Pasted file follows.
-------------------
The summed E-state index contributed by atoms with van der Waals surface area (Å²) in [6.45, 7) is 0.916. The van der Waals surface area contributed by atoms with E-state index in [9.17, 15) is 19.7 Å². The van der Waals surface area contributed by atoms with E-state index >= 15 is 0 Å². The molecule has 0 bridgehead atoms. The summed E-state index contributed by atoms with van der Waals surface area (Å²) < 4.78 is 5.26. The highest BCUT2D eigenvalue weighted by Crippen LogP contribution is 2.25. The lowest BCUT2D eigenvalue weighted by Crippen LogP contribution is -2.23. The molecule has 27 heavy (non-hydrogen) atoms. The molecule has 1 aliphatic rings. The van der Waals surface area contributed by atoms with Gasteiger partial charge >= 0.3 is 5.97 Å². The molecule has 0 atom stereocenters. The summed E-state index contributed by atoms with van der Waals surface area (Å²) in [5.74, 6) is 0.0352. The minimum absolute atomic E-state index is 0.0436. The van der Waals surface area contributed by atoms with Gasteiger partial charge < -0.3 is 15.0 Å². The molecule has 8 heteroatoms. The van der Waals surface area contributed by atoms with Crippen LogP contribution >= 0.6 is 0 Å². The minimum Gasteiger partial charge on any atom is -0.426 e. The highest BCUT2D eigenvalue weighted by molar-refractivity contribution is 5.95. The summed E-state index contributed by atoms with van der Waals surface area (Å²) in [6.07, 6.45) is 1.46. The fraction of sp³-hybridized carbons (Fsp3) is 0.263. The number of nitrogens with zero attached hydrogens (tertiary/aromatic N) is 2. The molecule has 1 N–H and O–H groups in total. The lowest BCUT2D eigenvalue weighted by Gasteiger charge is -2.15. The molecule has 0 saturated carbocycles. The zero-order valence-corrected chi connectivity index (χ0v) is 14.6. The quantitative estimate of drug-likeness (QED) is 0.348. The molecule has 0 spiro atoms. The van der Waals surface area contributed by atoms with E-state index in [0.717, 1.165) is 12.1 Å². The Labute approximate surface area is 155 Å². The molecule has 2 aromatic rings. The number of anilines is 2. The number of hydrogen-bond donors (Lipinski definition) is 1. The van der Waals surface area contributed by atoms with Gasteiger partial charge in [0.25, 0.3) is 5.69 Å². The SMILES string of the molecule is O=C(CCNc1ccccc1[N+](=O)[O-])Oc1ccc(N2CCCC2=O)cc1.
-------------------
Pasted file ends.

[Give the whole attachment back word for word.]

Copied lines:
The summed E-state index contributed by atoms with van der Waals surface area (Å²) in [6.45, 7) is 0.916. The van der Waals surface area contributed by atoms with E-state index in [9.17, 15) is 19.7 Å². The van der Waals surface area contributed by atoms with E-state index >= 15 is 0 Å². The molecule has 0 bridgehead atoms. The summed E-state index contributed by atoms with van der Waals surface area (Å²) < 4.78 is 5.26. The highest BCUT2D eigenvalue weighted by Crippen LogP contribution is 2.25. The lowest BCUT2D eigenvalue weighted by Crippen LogP contribution is -2.23. The molecule has 27 heavy (non-hydrogen) atoms. The molecule has 1 aliphatic rings. The van der Waals surface area contributed by atoms with Gasteiger partial charge >= 0.3 is 5.97 Å². The molecule has 0 atom stereocenters. The summed E-state index contributed by atoms with van der Waals surface area (Å²) in [5.74, 6) is 0.0352. The minimum absolute atomic E-state index is 0.0436. The van der Waals surface area contributed by atoms with Gasteiger partial charge < -0.3 is 15.0 Å². The molecule has 8 heteroatoms. The van der Waals surface area contributed by atoms with Crippen LogP contribution >= 0.6 is 0 Å². The minimum Gasteiger partial charge on any atom is -0.426 e. The highest BCUT2D eigenvalue weighted by molar-refractivity contribution is 5.95. The summed E-state index contributed by atoms with van der Waals surface area (Å²) in [6.07, 6.45) is 1.46. The fraction of sp³-hybridized carbons (Fsp3) is 0.263. The number of nitrogens with zero attached hydrogens (tertiary/aromatic N) is 2. The molecule has 1 N–H and O–H groups in total. The lowest BCUT2D eigenvalue weighted by Gasteiger charge is -2.15. The molecule has 0 saturated carbocycles. The zero-order valence-corrected chi connectivity index (χ0v) is 14.6. The quantitative estimate of drug-likeness (QED) is 0.348. The molecule has 0 spiro atoms. The van der Waals surface area contributed by atoms with E-state index in [0.717, 1.165) is 12.1 Å². The Labute approximate surface area is 155 Å². The molecule has 2 aromatic rings. The number of anilines is 2. The number of hydrogen-bond donors (Lipinski definition) is 1. The van der Waals surface area contributed by atoms with Gasteiger partial charge in [0.25, 0.3) is 5.69 Å². The SMILES string of the molecule is O=C(CCNc1ccccc1[N+](=O)[O-])Oc1ccc(N2CCCC2=O)cc1.